I lit a candle for her.
I have… complicated feelings about my own hagio-tourism. A lot of it’s historical curiosity and artistic appreciation. But then. I was raised in a really protestant environment. I developed a sense of connection to the past, to traditional liturgy and saints at the same time I was losing my faith. The faith’s gone but I still have a sense of connection to, say, St Audrey, one which doesn’t fit with either my upbringing or my current state of atheism. Maybe it’s just that I wrote an essay on her once. I don’t know.
I also don’t know why I’m telling the internet at large this.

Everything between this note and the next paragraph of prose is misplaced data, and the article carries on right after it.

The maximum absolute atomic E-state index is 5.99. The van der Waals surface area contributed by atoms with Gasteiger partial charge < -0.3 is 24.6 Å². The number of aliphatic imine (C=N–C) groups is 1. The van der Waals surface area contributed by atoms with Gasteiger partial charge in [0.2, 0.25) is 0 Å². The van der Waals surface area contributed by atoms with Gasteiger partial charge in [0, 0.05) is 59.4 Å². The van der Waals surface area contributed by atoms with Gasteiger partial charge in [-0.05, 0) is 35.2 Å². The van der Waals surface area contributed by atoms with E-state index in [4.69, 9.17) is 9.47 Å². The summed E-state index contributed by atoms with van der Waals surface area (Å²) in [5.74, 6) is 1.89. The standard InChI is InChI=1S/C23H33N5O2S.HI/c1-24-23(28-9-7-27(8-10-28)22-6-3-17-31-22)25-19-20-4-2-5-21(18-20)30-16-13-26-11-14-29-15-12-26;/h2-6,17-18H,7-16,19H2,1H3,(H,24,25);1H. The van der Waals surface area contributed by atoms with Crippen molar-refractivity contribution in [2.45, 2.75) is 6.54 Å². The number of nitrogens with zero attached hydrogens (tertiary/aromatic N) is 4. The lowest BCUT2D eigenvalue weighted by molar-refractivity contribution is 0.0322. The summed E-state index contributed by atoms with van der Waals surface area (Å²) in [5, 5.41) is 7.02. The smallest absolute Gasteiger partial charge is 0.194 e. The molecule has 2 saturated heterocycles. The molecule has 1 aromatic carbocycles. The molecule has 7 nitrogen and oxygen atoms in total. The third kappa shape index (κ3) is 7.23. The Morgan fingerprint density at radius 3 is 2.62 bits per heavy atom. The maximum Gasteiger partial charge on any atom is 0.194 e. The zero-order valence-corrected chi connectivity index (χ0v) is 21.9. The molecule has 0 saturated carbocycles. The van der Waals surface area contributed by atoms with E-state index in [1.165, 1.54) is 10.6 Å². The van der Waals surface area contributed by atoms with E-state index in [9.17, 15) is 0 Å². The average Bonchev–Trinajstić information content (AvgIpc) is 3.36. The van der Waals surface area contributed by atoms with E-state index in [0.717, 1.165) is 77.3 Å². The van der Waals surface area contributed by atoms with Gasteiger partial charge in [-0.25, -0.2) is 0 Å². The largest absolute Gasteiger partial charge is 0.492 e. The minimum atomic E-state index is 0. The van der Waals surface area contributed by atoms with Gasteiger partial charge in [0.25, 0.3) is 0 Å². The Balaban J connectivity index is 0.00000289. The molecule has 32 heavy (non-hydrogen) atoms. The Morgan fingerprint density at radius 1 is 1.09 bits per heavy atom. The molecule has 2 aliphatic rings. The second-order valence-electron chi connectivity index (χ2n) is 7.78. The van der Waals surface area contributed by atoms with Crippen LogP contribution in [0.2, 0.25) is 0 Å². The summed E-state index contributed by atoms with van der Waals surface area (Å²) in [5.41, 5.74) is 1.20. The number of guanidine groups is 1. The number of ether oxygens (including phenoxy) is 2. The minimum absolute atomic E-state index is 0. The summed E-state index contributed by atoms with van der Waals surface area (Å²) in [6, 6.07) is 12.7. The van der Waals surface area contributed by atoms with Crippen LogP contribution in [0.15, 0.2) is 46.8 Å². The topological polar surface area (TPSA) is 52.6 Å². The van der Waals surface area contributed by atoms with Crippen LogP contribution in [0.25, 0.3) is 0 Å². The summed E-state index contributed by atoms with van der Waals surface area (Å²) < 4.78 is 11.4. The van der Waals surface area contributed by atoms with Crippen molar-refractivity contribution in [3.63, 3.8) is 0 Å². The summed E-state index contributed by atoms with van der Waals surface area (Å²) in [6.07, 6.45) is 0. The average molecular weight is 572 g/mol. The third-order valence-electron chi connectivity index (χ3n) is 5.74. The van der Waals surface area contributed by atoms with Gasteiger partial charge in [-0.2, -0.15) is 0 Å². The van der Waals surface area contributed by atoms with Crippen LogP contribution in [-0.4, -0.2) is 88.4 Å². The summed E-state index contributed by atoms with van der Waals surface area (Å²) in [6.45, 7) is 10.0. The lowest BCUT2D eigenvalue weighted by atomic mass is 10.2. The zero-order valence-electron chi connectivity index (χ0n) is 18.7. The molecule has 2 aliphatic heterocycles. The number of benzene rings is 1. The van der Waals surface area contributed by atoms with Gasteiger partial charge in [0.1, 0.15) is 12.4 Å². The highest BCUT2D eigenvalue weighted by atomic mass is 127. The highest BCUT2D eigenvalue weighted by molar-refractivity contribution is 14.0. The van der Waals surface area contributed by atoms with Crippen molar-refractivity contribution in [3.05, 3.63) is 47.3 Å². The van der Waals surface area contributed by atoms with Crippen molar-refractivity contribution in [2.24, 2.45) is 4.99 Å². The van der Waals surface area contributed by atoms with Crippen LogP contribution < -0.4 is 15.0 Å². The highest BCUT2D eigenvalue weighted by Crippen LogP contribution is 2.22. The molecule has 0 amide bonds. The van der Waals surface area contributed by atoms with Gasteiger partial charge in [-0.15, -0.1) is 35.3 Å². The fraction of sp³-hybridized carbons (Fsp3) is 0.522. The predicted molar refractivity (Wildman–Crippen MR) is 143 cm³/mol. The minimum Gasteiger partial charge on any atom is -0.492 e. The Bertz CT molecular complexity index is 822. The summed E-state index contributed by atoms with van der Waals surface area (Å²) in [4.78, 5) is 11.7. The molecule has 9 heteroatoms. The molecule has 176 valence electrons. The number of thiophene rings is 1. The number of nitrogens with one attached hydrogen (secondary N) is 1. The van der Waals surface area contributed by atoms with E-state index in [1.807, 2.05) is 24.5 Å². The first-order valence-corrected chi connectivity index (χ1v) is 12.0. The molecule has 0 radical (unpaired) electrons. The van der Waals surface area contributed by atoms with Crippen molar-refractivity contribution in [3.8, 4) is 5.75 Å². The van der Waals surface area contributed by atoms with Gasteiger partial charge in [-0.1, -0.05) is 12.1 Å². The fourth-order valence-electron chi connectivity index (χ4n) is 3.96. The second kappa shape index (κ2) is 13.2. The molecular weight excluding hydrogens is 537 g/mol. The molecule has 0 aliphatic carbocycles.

Speaking of supernatural encounters on church grounds…
1. In all fairness, Rave in the Nave seemed like a pretty cool production (it was being rehearsed as I came through). I’m just not sure that there’s any way to hit on more of my religious angst at one time than put up a mass youth event with what looked like a tilt toward the evangelical side, in a church dedicated to St Audrey, on the day I decide to pop in. Wait. I can think of one way, but fortunately, there were no truly vicious atheists around to mock these guys. If you feel like mocking in the comments, keep it gentle, OK? Yes, it’s incongruous and the name is ridiculous, but be gentle, as a favour to me.